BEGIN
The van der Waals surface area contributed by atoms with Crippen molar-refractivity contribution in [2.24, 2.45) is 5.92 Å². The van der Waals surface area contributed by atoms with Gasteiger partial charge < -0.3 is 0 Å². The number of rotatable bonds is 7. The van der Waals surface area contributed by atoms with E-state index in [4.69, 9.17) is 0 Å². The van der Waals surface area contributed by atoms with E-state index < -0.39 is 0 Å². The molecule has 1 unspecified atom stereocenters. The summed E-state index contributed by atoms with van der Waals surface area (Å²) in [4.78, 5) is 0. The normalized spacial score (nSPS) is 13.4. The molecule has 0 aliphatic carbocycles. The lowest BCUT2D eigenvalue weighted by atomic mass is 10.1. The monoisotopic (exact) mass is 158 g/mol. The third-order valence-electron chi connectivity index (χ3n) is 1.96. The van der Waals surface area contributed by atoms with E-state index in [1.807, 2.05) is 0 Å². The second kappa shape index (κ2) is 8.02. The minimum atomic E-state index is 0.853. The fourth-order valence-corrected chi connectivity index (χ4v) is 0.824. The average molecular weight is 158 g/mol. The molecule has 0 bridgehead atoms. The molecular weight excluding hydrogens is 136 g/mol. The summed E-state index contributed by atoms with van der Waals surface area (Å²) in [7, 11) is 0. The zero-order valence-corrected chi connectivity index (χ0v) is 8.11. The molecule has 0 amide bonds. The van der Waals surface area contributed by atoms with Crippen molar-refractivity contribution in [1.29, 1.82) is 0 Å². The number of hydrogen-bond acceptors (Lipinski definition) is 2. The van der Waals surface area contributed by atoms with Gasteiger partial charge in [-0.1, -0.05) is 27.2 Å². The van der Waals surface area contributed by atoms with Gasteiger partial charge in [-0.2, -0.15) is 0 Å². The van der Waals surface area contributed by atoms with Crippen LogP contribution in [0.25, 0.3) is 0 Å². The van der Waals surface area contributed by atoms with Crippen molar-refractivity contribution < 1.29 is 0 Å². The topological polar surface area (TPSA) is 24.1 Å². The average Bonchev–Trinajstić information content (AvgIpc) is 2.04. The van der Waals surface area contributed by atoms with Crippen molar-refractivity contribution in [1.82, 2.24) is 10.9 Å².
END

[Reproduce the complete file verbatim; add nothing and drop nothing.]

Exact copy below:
The van der Waals surface area contributed by atoms with Crippen molar-refractivity contribution in [2.24, 2.45) is 5.92 Å². The van der Waals surface area contributed by atoms with Gasteiger partial charge < -0.3 is 0 Å². The number of rotatable bonds is 7. The van der Waals surface area contributed by atoms with E-state index in [4.69, 9.17) is 0 Å². The van der Waals surface area contributed by atoms with E-state index < -0.39 is 0 Å². The molecule has 1 unspecified atom stereocenters. The summed E-state index contributed by atoms with van der Waals surface area (Å²) in [4.78, 5) is 0. The normalized spacial score (nSPS) is 13.4. The molecule has 0 aliphatic carbocycles. The lowest BCUT2D eigenvalue weighted by atomic mass is 10.1. The monoisotopic (exact) mass is 158 g/mol. The third-order valence-electron chi connectivity index (χ3n) is 1.96. The van der Waals surface area contributed by atoms with E-state index in [1.807, 2.05) is 0 Å². The second kappa shape index (κ2) is 8.02. The minimum atomic E-state index is 0.853. The fourth-order valence-corrected chi connectivity index (χ4v) is 0.824. The average molecular weight is 158 g/mol. The molecule has 0 bridgehead atoms. The molecular weight excluding hydrogens is 136 g/mol. The summed E-state index contributed by atoms with van der Waals surface area (Å²) in [7, 11) is 0. The zero-order valence-corrected chi connectivity index (χ0v) is 8.11. The molecule has 0 amide bonds. The van der Waals surface area contributed by atoms with Crippen molar-refractivity contribution in [1.29, 1.82) is 0 Å². The number of hydrogen-bond acceptors (Lipinski definition) is 2. The van der Waals surface area contributed by atoms with Gasteiger partial charge in [-0.1, -0.05) is 27.2 Å². The van der Waals surface area contributed by atoms with Gasteiger partial charge in [-0.2, -0.15) is 0 Å². The van der Waals surface area contributed by atoms with Crippen LogP contribution in [0.25, 0.3) is 0 Å². The van der Waals surface area contributed by atoms with Crippen molar-refractivity contribution < 1.29 is 0 Å². The topological polar surface area (TPSA) is 24.1 Å². The average Bonchev–Trinajstić information content (AvgIpc) is 2.04. The van der Waals surface area contributed by atoms with Crippen molar-refractivity contribution in [1.82, 2.24) is 10.9 Å².